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Why It’s GREAT to listen to music

18 May 2021
Health & Fitness Gym, Health & Fitness, Health & Wellness, Wellness

Isn’t it interesting how hearing a particular song can bring back a special memory or make you feel happy or calm or pumped up? Studies suggest that listening to music can have positive effects on your health. The power to improve our health and well-being? Let’s turn up the volume!  

Harvard Health research speculates that listening to music helps organise the firing of nerve cells in the right half of the cerebral cortex, the part of the brain responsible for higher functions. Music - acts as an "exercise" that warms up selected brain cells, allowing them to process information more efficiently. 


Music + Wellbeing 

Studies suggest that music may help the heart and circulation as well as the brain and mind. But how? Slowing the heart rate, lowering blood pressure, and reducing levels of stress hormones are likely explanations, but research indicates that joyful music produces a 26% increase in blood flow, a benefit similar to aerobic exercise, well ahead of laughter (19% increase) and relaxation (11%). 

Speed and tempo are the two most important factors that affect exercise intensity. It is ideal to start your warm-up with a slower song (120 to 126 bpm) and gradually increase the speed according to the type of exercise you will be doing. For weightlifting and general cardio, choose music that is between 128 to 135pm. For relaxation, choose music that is less than 100 bpm.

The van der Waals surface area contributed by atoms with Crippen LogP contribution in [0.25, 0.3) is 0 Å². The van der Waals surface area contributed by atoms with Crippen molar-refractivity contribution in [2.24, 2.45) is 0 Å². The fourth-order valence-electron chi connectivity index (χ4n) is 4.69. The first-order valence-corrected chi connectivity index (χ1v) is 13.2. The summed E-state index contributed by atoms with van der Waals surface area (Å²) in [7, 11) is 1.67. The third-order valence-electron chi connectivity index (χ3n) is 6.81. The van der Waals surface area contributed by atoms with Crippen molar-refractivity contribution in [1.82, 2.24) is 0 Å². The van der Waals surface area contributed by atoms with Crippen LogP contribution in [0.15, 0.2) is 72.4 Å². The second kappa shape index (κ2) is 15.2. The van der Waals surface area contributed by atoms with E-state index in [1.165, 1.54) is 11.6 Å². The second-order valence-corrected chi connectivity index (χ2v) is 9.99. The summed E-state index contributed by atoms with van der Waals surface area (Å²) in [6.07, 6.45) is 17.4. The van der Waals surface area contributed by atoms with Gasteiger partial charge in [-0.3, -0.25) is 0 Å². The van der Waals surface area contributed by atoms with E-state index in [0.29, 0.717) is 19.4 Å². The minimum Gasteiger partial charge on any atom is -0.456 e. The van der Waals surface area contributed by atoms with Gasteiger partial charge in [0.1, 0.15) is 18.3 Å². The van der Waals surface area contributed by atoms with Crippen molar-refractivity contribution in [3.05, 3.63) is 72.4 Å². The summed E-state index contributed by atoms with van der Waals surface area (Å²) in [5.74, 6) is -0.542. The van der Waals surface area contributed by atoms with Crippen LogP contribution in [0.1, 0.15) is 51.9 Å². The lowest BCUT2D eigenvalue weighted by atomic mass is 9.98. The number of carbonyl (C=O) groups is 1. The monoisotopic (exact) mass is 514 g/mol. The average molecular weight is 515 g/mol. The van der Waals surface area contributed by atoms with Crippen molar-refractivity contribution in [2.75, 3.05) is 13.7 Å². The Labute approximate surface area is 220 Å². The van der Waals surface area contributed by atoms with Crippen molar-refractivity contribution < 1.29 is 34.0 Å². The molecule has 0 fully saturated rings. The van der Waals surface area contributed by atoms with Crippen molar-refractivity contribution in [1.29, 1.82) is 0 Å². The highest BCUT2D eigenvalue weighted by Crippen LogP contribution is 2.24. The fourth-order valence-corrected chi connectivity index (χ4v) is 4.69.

Music can enhance aerobic exercise, boost mental and physical stimulation, and increase overall performance. It keeps us from focusing on the physical sensations of fatigue and can help you push yourself harder during your workouts. 

Exercising to music can help motor and movement coordination, such as moving to the beat of the music during a group fitness class. When the body is in sync with music, people often experience a boost in self-confidence, which creates a positive association with exercise.  

Music + Stress + Mood 

Music can have a profound effect on both the emotions and the body. Faster music can make you feel more alert and concentrate better. Upbeat music can make you feel more optimistic and positive about life. A slower tempo can quiet your mind and relax your muscles, making you feel soothed while releasing the stress of the day. Music is effective for relaxation and stress management. 

Playing music in the background while we are working, seemingly unaware of the music itself, has been found to reduce the stress. Music was found to reduce heart rates and to promote higher body temperature - an indication of the onset of relaxation. 

Music is something that almost anybody can access and makes it an easy stress reduction tool. 


 

Take a minute to think back to the first playlist you ever made for someone. Whether it was a mixtape you recorded yourself or a burned CD, a good playlist feels like a good reason to turn up the volume! 

To kickstart your winter vibes, we’ve created a Spotify playlist to get things warmed up.  LISTEN NOW. 

Turn up the volume with playlists to suit every activity or occasion.  

 

References 

Karageorghis, C.I. and Terry, P.C. (1997). The psychophysical effects of music in sport and exercise: A review. Journal of Sport Behavior, 20, 1, 54-68. 

Kravitz, L. (2007). The effects of music on exercise. IDEA Fitness Journal, 4, 8. 

Szabo, A., Small A. and Leigh, M. (1999). The effects of slow- and fast-rhythm classical music on progressive cycling to voluntary physical exhaustion. Journal of Sports Medicine and Physical Fitness, 39, 3, 220-225. 

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